Is Prague’s public transport really world’s second best?

A recently published Time Out survey placed Prague second in the world, behind Berlin, when it comes to how convenient locals find its public transport system. But in reality how good are the city’s tram, underground and bus services? I jumped on a tram in the downtown area with experienced travel writer and Prague resident Mark Baker.

Generally speaking, how do you view Prague’s public transport system?

Mark Baker | Photo: Ian Willoughby,  Radio Prague International

“I think Prague has a really fantastic public transport system.

“It’s very comprehensive and you can more or less rely on it.

“When you’re going out or coming home from some place, you can pretty much always assume that the tram or the bus is going to come at the time it says it’s going to come.”

This Time Out survey found that Prague had the second best public transport system after Berlin. You’ve obviously travelled a lot around Europe. Is that fair, do you think?

“You know, I can’t vouch for all the other cities on the list, but I have to say that Prague must be somewhere toward the top of the list, whether it’s two, three, four – something like that.

“But for sure.”

You’ve been riding the system for I guess three and a half decades, on and off – you came here first in the ‘80s. How has it changed over the years?

“Well, of course the trams have added a lot more newer cars, although they still have a mix of older cars on the lines.

“So when people say to go to the Tram Museum, I’m always thinking to myself, Sometimes you’re actually riding in the Tram Museum and you don’t even know it [laughs].

“But yes, the trams have modernized a lot and I think that’s probably the thing that people most notice about it.”

I know you yourself are a tram enthusiast. What is it about Prague trams that you find so appealing?

Photo: Filip Jandourek,  Czech Radio

“I think more so than the Metro, or the buses, trams are part of Prague’s public identity.

“So riding the tram is a quintessential part of living in this city.

“I think that’s what I like about the trams – it’s part of the city itself, it’s the fabric.”

When you first came here, how did you find it? I must say for me, coming from Ireland, the idea that you could almost set your watch by the tram or bus schedule was something incredible.

“Yes, most of the time – let’s stress the word 'most' here – the trams do make it at the time the timetable says they are going to.

Photo: Filip Jandourek,  Czech Radio

“But of course when they are working on tram tracks, you don’t even know if the tram that you’re sitting on is going to go in the direction that you think it’s going to go.

“But that’s almost always true.”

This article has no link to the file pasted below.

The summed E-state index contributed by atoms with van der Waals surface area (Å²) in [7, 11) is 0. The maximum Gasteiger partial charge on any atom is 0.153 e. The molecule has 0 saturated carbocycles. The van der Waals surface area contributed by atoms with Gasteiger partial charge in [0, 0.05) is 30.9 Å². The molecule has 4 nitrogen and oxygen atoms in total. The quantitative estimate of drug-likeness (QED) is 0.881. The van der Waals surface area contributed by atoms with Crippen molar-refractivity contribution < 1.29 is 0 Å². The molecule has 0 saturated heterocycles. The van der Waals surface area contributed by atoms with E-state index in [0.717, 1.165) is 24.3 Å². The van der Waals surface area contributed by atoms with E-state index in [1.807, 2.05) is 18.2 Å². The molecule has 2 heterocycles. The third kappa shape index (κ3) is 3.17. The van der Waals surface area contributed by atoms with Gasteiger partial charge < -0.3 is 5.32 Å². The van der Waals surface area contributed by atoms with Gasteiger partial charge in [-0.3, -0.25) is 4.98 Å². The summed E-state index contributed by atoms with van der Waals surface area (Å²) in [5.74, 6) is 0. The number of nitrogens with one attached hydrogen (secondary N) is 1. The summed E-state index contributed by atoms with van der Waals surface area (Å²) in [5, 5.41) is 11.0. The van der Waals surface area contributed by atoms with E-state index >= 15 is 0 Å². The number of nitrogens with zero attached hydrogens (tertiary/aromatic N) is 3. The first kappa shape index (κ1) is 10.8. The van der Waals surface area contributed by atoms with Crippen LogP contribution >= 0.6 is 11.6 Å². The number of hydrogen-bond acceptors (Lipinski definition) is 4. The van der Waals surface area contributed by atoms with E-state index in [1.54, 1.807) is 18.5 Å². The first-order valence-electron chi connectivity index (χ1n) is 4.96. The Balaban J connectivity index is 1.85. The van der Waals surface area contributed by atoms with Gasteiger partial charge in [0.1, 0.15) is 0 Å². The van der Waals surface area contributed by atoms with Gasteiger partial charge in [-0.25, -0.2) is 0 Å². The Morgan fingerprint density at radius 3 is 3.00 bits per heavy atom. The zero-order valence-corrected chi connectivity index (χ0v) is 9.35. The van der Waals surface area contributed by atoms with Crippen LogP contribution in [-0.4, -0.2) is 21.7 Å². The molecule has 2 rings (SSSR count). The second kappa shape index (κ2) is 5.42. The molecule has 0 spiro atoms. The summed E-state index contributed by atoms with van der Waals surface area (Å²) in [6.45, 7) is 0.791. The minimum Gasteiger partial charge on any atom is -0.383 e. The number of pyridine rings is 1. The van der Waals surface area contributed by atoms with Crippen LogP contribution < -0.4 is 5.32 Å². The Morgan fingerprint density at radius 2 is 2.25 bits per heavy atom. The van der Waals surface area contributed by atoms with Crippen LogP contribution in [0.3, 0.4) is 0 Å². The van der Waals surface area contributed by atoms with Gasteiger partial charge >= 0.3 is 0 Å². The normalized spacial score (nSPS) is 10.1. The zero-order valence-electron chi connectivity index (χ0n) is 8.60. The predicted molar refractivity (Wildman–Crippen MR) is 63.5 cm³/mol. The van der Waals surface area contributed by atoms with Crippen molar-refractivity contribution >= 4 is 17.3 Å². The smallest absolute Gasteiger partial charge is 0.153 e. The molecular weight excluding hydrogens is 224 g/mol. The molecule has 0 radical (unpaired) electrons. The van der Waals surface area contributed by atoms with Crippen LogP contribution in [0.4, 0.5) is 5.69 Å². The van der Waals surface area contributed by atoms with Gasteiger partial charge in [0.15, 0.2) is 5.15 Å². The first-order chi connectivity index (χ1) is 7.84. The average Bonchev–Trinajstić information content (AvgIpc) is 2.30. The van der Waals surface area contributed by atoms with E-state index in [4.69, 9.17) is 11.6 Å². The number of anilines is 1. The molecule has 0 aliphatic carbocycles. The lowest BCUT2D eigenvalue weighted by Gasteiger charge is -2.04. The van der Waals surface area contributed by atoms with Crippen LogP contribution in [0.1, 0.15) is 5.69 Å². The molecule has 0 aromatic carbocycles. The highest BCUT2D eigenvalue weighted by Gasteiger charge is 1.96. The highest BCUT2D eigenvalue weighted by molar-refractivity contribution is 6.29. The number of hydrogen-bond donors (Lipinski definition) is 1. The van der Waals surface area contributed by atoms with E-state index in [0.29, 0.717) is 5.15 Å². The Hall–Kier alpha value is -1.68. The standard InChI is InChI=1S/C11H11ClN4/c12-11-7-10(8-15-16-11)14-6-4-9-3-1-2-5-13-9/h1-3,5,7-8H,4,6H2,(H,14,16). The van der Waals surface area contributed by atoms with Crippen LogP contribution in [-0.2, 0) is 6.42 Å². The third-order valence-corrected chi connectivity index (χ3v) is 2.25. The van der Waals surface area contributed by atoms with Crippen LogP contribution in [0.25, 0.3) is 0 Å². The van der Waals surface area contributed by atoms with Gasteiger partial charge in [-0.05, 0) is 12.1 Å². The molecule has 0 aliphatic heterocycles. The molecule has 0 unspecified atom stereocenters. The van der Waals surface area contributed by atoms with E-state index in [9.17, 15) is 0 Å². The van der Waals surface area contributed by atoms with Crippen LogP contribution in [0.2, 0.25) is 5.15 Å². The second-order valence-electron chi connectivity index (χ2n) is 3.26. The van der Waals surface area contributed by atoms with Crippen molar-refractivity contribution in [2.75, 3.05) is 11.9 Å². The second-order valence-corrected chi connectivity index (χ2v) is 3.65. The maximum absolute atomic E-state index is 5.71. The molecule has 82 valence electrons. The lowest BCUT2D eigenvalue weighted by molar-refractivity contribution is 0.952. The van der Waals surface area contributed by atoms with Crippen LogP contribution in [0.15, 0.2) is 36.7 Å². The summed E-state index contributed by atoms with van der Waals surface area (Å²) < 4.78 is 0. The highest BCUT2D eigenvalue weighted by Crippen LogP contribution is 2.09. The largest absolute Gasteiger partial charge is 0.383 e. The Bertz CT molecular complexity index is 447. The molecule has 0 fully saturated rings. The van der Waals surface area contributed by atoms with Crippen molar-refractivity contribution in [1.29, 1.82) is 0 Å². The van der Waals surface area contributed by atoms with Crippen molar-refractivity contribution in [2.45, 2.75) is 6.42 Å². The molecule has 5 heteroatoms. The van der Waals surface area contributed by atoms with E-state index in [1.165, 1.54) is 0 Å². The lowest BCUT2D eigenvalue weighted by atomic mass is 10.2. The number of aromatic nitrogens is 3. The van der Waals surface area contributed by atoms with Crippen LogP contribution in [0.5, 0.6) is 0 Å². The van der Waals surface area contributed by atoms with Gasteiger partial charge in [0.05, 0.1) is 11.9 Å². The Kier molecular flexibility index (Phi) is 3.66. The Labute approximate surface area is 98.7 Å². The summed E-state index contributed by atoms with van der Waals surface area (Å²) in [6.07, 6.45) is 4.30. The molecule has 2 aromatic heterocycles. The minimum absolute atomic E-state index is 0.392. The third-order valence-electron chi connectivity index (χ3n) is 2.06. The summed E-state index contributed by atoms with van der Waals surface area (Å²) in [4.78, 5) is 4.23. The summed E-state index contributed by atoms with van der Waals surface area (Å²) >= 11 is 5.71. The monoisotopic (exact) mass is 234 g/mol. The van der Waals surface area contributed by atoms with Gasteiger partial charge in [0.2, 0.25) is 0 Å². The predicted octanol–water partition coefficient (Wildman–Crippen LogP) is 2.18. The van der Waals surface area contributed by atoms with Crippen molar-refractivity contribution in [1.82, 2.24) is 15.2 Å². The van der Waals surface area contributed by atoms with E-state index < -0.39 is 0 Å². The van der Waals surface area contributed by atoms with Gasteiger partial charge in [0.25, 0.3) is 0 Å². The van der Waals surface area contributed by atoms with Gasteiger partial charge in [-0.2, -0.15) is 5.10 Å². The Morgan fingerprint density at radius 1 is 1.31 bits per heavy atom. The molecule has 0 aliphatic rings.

Of course for tourists in the summer, when they do a lot of the road works, it must be hell trying to navigate the system when there are so many diversions.

“That’s true. When I write a guidebook and we write about Prague trams, I say exactly that: If somehow you find yourself on a trams that zigs when it was supposed zag, well, settle in and enjoy the ride.

“What else are can you do?”

Also when I first came to Prague I rode the trams as much as possible – rather than taking metros, which were often faster – just to get to know the city.

Photo: Lenka Žižková,  Radio Prague International

“Right. The Metro is very crowded, but I think a lot of people would prefer to stay above ground when they travel – I know I do.

“I take the Metro when I have to cross town, but I don’t take it for short distances, ever.”

What is Prague’s transport system lacking in your view?

“I guess the easy answer would of course be a direct connection – not a bus – to the airport.

“That’s something that even the people that did that survey said that Prague needs to do, to keep that ranking, I suppose.

“What it needs to do? Put it this way, I don’t ever want to see them diminish the quality of the service.

“A couple of years ago they reduced the ticket prices for annual passes and my first thought was, I hope that’s not the first step in the system getting slightly, slightly worse.”

How do you find the price? It’s something like three euros a week if you have the yearly pass.

Photo: Ondřej Tomšů,  Radio Prague International

“What I find so amazing is the discrepancy in the price between the annual price, aimed at residents, and normal ticket prices.

“It’s an extreme difference. I don’t know why that is, of course.

“But yes, it’s extremely reasonable – and that’s one of the best things about the transport system.”